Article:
Through some sheer power of will.. or just because she’s Meiko f’n Satomura, she gets up and hits the Death Valley Bomb on Kong, but Kong gets up and hits the brainbuster before she falls. My. God. Another backfist from Kong into a pinfall that doesn’t even get a one count, another Death Valley Bomb from Satomura that does the same, not even a one count. The crowd is nuclear at this point. Satomura gets up and hits the SCORPIO RISING~! on Kong! A move she hasn’t used in god knows how long, and it gets a close 2.9 count. Kong with a Death Valley Bomb of her own and a spinning backfist and I was sure it was over, but Satomura pops her shoulder out as the ref’s hand was a centimeter away from three. Somehow, they get to the top rope and fight it out, Satomura breaks Kong away with a brutal axe kick, and hits a second Scorpio Rising on Kong to finally, finally end this battle.
Meiko Satomura retains her world title, in a fashion that cannot be described with words. What a fucking WAR. Not a match, not a fight, an all-out war. This was like a battle of the immortals, two legendary warriors battling it out, two women who have been around for countless years, having one of the best matches I’ve had the pleasure of seeing. The counters, the stiffness, the amount of fight these two had that never stopped throughout was incredible. The crowd and commentary reactions added so much to the match, this was a match that meant something, you could feel how special it was. Aja Kong has never lost her stride as one of the most fearsome and brutal wrestlers in the business, and this match proved that even further. Meiko Satomura may very well be the best in the world, and she has made that argument for herself with the incredible work she’s done over the past year alone. She’s a spectacle to watch, she hasn’t lost a step in her career, she’s just incredible. I hope these two transcend mortality and continue to fight each other until the very end of time itself.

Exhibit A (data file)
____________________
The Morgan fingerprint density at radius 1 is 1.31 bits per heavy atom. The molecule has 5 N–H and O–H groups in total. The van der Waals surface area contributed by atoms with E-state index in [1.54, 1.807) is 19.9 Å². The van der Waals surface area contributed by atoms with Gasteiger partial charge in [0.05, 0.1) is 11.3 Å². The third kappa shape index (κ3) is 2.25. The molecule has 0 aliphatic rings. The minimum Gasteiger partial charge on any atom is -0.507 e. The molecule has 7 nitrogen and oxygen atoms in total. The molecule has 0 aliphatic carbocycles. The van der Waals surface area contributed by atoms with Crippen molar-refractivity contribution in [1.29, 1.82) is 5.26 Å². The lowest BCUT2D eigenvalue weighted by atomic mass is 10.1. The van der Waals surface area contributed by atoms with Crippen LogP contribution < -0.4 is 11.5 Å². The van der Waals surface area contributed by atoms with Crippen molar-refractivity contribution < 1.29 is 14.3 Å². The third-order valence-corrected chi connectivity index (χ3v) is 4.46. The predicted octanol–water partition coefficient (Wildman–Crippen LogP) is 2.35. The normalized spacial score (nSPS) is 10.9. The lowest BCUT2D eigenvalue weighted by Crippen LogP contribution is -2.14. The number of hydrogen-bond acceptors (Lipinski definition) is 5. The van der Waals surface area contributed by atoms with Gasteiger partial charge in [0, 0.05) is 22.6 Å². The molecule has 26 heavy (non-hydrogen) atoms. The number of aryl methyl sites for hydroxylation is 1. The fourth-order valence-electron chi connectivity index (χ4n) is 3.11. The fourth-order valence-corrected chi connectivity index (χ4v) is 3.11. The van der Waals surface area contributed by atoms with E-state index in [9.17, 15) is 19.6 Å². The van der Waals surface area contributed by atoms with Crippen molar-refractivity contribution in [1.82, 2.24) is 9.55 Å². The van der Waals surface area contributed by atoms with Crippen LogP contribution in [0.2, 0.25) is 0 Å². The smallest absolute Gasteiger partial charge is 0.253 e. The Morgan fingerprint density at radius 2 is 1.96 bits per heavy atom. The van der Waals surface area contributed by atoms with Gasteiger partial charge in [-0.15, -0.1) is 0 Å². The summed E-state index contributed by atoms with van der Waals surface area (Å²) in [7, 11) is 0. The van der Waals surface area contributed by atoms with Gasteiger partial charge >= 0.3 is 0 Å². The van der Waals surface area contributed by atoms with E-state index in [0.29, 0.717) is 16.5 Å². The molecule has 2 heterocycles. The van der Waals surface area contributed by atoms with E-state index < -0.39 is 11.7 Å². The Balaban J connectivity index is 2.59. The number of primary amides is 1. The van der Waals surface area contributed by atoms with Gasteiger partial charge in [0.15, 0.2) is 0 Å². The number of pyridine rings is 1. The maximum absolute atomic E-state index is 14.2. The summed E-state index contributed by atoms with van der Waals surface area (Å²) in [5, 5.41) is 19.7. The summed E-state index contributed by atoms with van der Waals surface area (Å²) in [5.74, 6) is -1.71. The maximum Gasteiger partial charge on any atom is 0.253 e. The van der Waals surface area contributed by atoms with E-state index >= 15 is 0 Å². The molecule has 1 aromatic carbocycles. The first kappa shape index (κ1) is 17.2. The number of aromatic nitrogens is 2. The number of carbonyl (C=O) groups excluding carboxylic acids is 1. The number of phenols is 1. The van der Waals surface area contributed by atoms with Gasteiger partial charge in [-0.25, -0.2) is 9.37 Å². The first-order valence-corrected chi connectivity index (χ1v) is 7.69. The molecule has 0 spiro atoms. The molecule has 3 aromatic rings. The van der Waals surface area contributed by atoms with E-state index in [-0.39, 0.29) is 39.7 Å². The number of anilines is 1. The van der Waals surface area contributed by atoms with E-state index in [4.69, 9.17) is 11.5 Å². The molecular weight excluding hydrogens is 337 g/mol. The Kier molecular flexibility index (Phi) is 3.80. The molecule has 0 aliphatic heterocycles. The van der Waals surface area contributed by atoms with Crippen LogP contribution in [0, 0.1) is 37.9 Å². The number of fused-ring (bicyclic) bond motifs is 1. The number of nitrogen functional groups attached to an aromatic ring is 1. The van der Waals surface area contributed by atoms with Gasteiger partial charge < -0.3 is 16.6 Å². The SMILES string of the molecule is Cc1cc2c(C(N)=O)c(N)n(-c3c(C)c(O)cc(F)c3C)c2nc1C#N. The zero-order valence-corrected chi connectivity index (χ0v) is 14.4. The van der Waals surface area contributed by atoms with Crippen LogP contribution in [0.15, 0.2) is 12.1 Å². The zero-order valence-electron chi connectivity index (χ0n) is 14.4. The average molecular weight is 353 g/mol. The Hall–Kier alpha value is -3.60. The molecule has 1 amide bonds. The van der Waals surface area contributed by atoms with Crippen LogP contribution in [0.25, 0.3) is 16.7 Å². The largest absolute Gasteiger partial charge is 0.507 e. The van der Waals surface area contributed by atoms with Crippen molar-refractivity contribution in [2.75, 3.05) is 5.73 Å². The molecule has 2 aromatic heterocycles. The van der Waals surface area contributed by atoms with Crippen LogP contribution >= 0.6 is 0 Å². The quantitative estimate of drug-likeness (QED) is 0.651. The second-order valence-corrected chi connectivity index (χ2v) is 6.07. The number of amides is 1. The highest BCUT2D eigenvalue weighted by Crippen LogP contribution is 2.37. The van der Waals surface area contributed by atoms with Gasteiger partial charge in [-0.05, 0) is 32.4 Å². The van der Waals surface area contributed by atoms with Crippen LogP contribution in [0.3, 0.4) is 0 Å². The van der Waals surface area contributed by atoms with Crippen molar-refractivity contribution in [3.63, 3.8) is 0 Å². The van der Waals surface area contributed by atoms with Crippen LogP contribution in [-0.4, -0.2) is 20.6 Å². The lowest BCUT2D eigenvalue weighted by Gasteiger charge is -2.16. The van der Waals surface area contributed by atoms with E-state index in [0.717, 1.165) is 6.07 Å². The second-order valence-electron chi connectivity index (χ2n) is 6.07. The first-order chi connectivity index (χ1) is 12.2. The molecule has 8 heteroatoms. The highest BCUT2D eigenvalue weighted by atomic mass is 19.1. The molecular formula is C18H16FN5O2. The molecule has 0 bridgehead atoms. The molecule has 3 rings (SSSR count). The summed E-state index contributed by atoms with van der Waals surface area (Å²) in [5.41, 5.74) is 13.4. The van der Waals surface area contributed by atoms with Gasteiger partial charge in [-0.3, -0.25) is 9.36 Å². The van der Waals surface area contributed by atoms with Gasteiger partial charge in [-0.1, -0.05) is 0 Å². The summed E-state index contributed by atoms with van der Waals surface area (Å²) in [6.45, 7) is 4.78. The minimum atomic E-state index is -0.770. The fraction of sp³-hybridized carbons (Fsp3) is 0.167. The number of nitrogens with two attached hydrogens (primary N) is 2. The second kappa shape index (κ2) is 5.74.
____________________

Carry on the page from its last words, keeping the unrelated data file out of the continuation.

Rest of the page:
— Roy (@narukiroy) April 17, 2016
— Roy (@narukiroy) April 17, 2016
I’m gonna need some time to recover after that one, my lord. Post-match, Satomura is confronted by Nanae Takahashi and Yoshiko, Yoshiko challenging her to a match at the next SEAdLINNNG event. Something that has been teased on Twitter since Yoshiko came out of retirement and Meiko was seemingly legit infuriated by it. That match may be bloody, if it actually does happen. In any case, I am spent. The card was fun overall, the last three matches of course being the spectacle. I sincerely hope Hashimoto/Takahashi isn’t overlooked, cause that’s a real damn good match. The highlight is of course, Satomura and Kong’s brutal battle that will surely not be forgotten, and will surely be talked about a whole lot come year-end awards time. Thanks for reading, now go watch this show.